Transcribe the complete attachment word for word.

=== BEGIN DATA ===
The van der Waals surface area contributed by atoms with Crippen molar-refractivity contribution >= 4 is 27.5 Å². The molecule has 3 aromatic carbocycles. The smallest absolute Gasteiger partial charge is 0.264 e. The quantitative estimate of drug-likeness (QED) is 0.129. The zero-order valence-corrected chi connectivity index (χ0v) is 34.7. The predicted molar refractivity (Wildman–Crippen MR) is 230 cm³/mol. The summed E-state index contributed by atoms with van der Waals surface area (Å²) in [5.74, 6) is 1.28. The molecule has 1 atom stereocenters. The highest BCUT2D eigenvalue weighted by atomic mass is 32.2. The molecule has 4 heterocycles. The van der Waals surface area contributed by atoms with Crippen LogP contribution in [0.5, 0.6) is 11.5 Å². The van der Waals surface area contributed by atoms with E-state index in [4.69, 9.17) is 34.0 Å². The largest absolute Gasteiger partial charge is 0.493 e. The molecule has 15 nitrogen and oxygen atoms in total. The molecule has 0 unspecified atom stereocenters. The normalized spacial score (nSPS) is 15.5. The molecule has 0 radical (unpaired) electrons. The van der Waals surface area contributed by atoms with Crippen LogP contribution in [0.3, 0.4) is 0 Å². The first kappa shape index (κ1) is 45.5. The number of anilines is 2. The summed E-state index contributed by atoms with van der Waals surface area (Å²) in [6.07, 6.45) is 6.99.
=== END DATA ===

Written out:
The van der Waals surface area contributed by atoms with Crippen molar-refractivity contribution >= 4 is 27.5 Å². The molecule has 3 aromatic carbocycles. The smallest absolute Gasteiger partial charge is 0.264 e. The quantitative estimate of drug-likeness (QED) is 0.129. The zero-order valence-corrected chi connectivity index (χ0v) is 34.7. The predicted molar refractivity (Wildman–Crippen MR) is 230 cm³/mol. The summed E-state index contributed by atoms with van der Waals surface area (Å²) in [5.74, 6) is 1.28. The molecule has 1 atom stereocenters. The highest BCUT2D eigenvalue weighted by atomic mass is 32.2. The molecule has 4 heterocycles. The van der Waals surface area contributed by atoms with Crippen LogP contribution in [0.5, 0.6) is 11.5 Å². The van der Waals surface area contributed by atoms with E-state index in [4.69, 9.17) is 34.0 Å². The largest absolute Gasteiger partial charge is 0.493 e. The molecule has 15 nitrogen and oxygen atoms in total. The molecule has 0 unspecified atom stereocenters. The normalized spacial score (nSPS) is 15.5. The molecule has 0 radical (unpaired) electrons. The van der Waals surface area contributed by atoms with Crippen LogP contribution in [0.3, 0.4) is 0 Å². The first kappa shape index (κ1) is 45.5. The number of anilines is 2. The summed E-state index contributed by atoms with van der Waals surface area (Å²) in [6.07, 6.45) is 6.99.